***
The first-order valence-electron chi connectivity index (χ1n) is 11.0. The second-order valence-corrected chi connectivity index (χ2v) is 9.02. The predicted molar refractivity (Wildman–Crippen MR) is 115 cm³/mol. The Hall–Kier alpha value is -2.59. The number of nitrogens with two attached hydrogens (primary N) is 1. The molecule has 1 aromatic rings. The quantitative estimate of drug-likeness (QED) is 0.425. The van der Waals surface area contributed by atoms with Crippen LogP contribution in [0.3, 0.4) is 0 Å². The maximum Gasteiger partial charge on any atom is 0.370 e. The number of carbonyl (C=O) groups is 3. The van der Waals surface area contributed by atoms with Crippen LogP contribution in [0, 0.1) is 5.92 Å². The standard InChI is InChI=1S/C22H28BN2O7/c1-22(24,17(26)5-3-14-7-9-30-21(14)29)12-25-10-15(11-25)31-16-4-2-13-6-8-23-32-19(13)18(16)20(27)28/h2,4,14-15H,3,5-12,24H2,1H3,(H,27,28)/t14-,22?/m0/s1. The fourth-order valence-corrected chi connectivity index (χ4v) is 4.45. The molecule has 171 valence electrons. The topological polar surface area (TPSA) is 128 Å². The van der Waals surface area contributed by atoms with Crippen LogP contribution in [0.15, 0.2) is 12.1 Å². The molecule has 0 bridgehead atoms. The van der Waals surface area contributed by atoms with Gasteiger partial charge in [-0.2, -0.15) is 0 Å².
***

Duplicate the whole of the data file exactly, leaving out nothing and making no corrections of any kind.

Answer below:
The first-order valence-electron chi connectivity index (χ1n) is 11.0. The second-order valence-corrected chi connectivity index (χ2v) is 9.02. The predicted molar refractivity (Wildman–Crippen MR) is 115 cm³/mol. The Hall–Kier alpha value is -2.59. The number of nitrogens with two attached hydrogens (primary N) is 1. The molecule has 1 aromatic rings. The quantitative estimate of drug-likeness (QED) is 0.425. The van der Waals surface area contributed by atoms with Crippen LogP contribution in [0.3, 0.4) is 0 Å². The maximum Gasteiger partial charge on any atom is 0.370 e. The number of carbonyl (C=O) groups is 3. The van der Waals surface area contributed by atoms with Crippen LogP contribution in [0, 0.1) is 5.92 Å². The standard InChI is InChI=1S/C22H28BN2O7/c1-22(24,17(26)5-3-14-7-9-30-21(14)29)12-25-10-15(11-25)31-16-4-2-13-6-8-23-32-19(13)18(16)20(27)28/h2,4,14-15H,3,5-12,24H2,1H3,(H,27,28)/t14-,22?/m0/s1. The fourth-order valence-corrected chi connectivity index (χ4v) is 4.45. The molecule has 171 valence electrons. The topological polar surface area (TPSA) is 128 Å². The van der Waals surface area contributed by atoms with Crippen LogP contribution in [0.15, 0.2) is 12.1 Å². The molecule has 0 bridgehead atoms. The van der Waals surface area contributed by atoms with Gasteiger partial charge in [-0.2, -0.15) is 0 Å².